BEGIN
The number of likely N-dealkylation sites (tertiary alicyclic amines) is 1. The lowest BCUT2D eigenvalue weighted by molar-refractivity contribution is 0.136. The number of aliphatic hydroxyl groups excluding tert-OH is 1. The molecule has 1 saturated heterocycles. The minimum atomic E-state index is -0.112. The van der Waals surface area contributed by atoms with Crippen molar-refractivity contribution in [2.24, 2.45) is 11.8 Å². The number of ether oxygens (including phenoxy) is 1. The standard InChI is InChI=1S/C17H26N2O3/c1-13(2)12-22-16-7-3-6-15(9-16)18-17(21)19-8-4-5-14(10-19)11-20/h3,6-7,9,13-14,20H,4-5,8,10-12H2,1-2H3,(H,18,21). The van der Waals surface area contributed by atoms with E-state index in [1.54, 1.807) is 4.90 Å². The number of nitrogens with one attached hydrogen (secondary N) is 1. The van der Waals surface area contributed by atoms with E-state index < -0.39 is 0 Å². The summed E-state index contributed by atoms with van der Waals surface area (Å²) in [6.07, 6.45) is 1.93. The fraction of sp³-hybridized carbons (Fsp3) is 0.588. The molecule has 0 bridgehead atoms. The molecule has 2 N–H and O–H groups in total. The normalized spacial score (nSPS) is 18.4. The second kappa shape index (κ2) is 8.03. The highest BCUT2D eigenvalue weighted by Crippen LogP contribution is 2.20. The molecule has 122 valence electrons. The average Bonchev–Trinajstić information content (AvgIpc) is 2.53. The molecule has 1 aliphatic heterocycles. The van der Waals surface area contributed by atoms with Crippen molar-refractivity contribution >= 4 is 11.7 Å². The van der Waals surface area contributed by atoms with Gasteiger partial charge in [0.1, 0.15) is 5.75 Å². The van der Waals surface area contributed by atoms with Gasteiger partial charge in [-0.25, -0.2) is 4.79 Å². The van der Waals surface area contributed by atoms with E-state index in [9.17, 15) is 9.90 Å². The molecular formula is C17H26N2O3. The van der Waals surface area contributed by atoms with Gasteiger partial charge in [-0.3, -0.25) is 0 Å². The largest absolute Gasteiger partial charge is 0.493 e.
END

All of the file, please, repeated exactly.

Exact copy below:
The number of likely N-dealkylation sites (tertiary alicyclic amines) is 1. The lowest BCUT2D eigenvalue weighted by molar-refractivity contribution is 0.136. The number of aliphatic hydroxyl groups excluding tert-OH is 1. The molecule has 1 saturated heterocycles. The minimum atomic E-state index is -0.112. The van der Waals surface area contributed by atoms with Crippen molar-refractivity contribution in [2.24, 2.45) is 11.8 Å². The number of ether oxygens (including phenoxy) is 1. The standard InChI is InChI=1S/C17H26N2O3/c1-13(2)12-22-16-7-3-6-15(9-16)18-17(21)19-8-4-5-14(10-19)11-20/h3,6-7,9,13-14,20H,4-5,8,10-12H2,1-2H3,(H,18,21). The van der Waals surface area contributed by atoms with E-state index in [1.54, 1.807) is 4.90 Å². The number of nitrogens with one attached hydrogen (secondary N) is 1. The van der Waals surface area contributed by atoms with E-state index < -0.39 is 0 Å². The summed E-state index contributed by atoms with van der Waals surface area (Å²) in [6.07, 6.45) is 1.93. The fraction of sp³-hybridized carbons (Fsp3) is 0.588. The molecule has 0 bridgehead atoms. The molecule has 2 N–H and O–H groups in total. The normalized spacial score (nSPS) is 18.4. The second kappa shape index (κ2) is 8.03. The highest BCUT2D eigenvalue weighted by Crippen LogP contribution is 2.20. The molecule has 122 valence electrons. The average Bonchev–Trinajstić information content (AvgIpc) is 2.53. The molecule has 1 aliphatic heterocycles. The van der Waals surface area contributed by atoms with Crippen molar-refractivity contribution >= 4 is 11.7 Å². The van der Waals surface area contributed by atoms with Gasteiger partial charge in [0.1, 0.15) is 5.75 Å². The van der Waals surface area contributed by atoms with Gasteiger partial charge in [-0.25, -0.2) is 4.79 Å². The van der Waals surface area contributed by atoms with E-state index in [9.17, 15) is 9.90 Å². The molecular formula is C17H26N2O3. The van der Waals surface area contributed by atoms with Gasteiger partial charge in [-0.3, -0.25) is 0 Å². The largest absolute Gasteiger partial charge is 0.493 e.